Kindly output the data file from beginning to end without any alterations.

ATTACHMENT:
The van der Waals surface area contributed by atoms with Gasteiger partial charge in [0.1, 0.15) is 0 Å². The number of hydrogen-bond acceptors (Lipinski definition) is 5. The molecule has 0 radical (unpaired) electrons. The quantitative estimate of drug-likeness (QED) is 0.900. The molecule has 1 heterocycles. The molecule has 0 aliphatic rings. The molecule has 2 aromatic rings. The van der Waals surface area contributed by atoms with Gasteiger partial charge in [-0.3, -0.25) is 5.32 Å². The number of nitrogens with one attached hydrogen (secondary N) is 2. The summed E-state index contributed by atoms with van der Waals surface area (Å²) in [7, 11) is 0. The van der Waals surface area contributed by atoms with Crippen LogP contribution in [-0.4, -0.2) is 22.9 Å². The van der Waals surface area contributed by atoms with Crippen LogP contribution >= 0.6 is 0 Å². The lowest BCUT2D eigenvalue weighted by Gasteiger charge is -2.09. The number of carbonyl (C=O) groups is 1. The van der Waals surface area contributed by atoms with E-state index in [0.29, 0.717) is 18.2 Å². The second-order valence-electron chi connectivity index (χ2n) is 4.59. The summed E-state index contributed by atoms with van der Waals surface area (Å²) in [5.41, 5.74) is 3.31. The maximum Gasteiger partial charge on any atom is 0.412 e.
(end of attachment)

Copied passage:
The van der Waals surface area contributed by atoms with Gasteiger partial charge in [0.1, 0.15) is 0 Å². The number of hydrogen-bond acceptors (Lipinski definition) is 5. The molecule has 0 radical (unpaired) electrons. The quantitative estimate of drug-likeness (QED) is 0.900. The molecule has 1 heterocycles. The molecule has 0 aliphatic rings. The molecule has 2 aromatic rings. The van der Waals surface area contributed by atoms with Gasteiger partial charge in [-0.3, -0.25) is 5.32 Å². The number of nitrogens with one attached hydrogen (secondary N) is 2. The summed E-state index contributed by atoms with van der Waals surface area (Å²) in [7, 11) is 0. The van der Waals surface area contributed by atoms with Crippen LogP contribution in [-0.4, -0.2) is 22.9 Å². The van der Waals surface area contributed by atoms with Crippen LogP contribution >= 0.6 is 0 Å². The lowest BCUT2D eigenvalue weighted by Gasteiger charge is -2.09. The number of carbonyl (C=O) groups is 1. The van der Waals surface area contributed by atoms with E-state index in [0.29, 0.717) is 18.2 Å². The second-order valence-electron chi connectivity index (χ2n) is 4.59. The summed E-state index contributed by atoms with van der Waals surface area (Å²) in [5.41, 5.74) is 3.31. The maximum Gasteiger partial charge on any atom is 0.412 e.